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Third major school closure likely in Ontario due to coronavirus variant spread: Toronto epidemiologist – CP24 Toronto's Breaking News



An infectious disease expert says he believes schools in Ontario will be forced to shut down once again to slow the surge of COVID-19 variant cases in the province.

Dr. Colin Furness, an epidemiologist at the University of Toronto’s Dalla Lana School of Public Health, made the prediction on Friday, a day after Ontario released updated modelling data, which suggested that the province could see as many as 8,000 COVID-19 cases per day by April, largely fueled by the spread of the more contagious variants of the disease.

“We know from the European experience that the kinds of control measures that we use are effective against the variants, we just need to maybe ramp it up a bit,” Furness said while speaking to Newstalk 1010 Friday. “I would expect us to need to have to close schools as an important measure, once the variants really pick up steam, and I’m expecting that to happen in the middle of April.”

On Thursday, Ontario’s COVID-19 Science Advisory Table presented new COVID-19 modelling data, which concluded that variants of the disease could potentially bring on a third wave of infection in the province.

The table said that the behavior of residents over the next few weeks would be “critical” in determining the quality of Ontario’s summer.

“Our ability to control the rate of spread will determine whether we return to normal, or we face a third wave,” Dr. Adalsteinn Brown, the co-chair of Ontario’s COVID-19 science advisory table, said during the modelling update.

In February, Furness predicted that the spread of COVID-19 variants would trigger an “ugly” third wave of the pandemic around April that could send Ontario into a third lockdown.

There are currently 1,081 confirmed cases of variants of concern in Ontario, including the U.K., South African, and Brazilian variant.

On Friday, Furness underscored that while he hopes his prediction is wrong, he said it appears the trends of variant spread in Ontario will make the eventual closure of schools inevitable.

“The good news is, the weather is getting warmer and vaccinations are really ramping up. So, as dire as this looks, I think it’s also going to be fairly short lived. And so I really do want people to feel concerned, but also positive,” he said.

Students in Ontario have been forced to navigate COVID-19 through a mixture of in-person and remote learning since last March when the pandemic was first declared.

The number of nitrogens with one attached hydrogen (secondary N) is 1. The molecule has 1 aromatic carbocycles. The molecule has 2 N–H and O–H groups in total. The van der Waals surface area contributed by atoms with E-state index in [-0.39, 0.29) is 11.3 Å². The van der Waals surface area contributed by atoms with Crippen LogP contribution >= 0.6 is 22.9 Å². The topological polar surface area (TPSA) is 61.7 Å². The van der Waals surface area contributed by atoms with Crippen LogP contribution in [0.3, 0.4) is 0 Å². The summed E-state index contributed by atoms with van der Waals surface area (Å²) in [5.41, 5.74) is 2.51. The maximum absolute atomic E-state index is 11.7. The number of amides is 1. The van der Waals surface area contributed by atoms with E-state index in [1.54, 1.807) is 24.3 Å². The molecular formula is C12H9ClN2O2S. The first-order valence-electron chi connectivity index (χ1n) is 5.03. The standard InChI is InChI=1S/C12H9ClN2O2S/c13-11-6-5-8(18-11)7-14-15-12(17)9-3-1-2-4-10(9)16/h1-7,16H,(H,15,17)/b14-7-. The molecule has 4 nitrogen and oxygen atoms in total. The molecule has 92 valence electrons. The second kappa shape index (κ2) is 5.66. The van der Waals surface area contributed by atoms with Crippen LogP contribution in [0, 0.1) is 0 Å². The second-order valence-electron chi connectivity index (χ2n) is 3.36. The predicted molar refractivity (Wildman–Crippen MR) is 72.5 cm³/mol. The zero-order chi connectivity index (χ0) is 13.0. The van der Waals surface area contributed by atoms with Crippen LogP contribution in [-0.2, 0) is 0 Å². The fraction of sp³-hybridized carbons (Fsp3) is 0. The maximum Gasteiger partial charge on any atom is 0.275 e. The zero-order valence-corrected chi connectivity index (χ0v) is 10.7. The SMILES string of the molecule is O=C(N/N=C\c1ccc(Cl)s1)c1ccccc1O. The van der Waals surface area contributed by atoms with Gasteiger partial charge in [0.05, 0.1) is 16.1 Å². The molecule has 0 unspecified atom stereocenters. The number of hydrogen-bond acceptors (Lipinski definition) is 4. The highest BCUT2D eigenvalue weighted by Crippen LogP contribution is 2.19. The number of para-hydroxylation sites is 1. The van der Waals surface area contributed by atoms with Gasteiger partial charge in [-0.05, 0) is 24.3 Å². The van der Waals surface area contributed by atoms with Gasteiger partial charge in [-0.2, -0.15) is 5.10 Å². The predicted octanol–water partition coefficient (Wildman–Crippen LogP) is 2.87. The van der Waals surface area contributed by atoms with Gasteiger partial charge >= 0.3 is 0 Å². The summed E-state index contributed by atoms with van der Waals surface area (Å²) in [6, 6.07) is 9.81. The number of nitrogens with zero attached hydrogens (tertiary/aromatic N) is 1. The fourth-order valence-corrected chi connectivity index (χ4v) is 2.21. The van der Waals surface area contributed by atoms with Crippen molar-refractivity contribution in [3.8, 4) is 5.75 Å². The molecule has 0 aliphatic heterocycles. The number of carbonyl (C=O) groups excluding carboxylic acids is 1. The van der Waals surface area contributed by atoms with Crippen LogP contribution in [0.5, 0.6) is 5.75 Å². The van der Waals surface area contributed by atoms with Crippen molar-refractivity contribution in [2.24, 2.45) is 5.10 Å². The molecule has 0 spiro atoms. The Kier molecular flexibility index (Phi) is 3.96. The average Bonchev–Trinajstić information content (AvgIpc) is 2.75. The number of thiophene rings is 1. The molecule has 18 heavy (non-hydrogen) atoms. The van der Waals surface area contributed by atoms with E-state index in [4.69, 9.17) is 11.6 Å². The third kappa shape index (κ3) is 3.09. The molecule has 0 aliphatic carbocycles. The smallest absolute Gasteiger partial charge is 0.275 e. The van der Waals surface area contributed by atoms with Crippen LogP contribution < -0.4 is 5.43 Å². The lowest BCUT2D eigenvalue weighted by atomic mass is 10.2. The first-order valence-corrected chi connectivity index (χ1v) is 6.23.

Most recently, the Ministry of Education announced in February that it would be postponing March Break for students and teachers from March 15 to the week of April 12 to limit community transmission of COVID-19.

In response to Furness’s prediction, a spokesperson for the Ministry of Education said that its priority is to keep schools open and safe.

“Following the best public health advice, we have strengthened our screening, testing, and masking requirements to maintain the safety of students and staff from variants of concern,” Caitlin Clark told CTV News Toronto in an email.

“As we have done throughout this pandemic, we will continue to follow the advice of the Chief Medical Officer of Health.”

More than 10 per cent of known active cases of COVID-19 in the province on Friday involved primary and secondary students, according to public data.

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Are you planning to get a flu shot this year? –



Canada’s top doctor warns the country could be heading for its first typical flu season since the pandemic began, even as health systems are still battling the fourth wave of COVID-19.

Last year Canada was spared the brunt of flu season thanks to strict public health measures to protect against COVID-19.

Surveillance data from the Public Health Agency of Canada shows higher rates of infection than expected for some of Canada’s most common seasonal viruses, including respiratory syncytial virus, or RSV.

Chief public health officer Dr. Theresa Tam says a heavy flu season could put extra pressure on already fragile health-care systems.

She says this is definitely not the year to have influenza wreak havoc.

That’s why public health says it will be more important than ever that people get flu shots to avoid complications like pneumonia and protect hospitals from becoming overloaded.

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10,000 in Waterloo region eligible to get 2nd COVID-19 shot right now, official says –



More than 90 per cent of eligible residents in Waterloo region have had their first dose of the COVID-19 vaccine.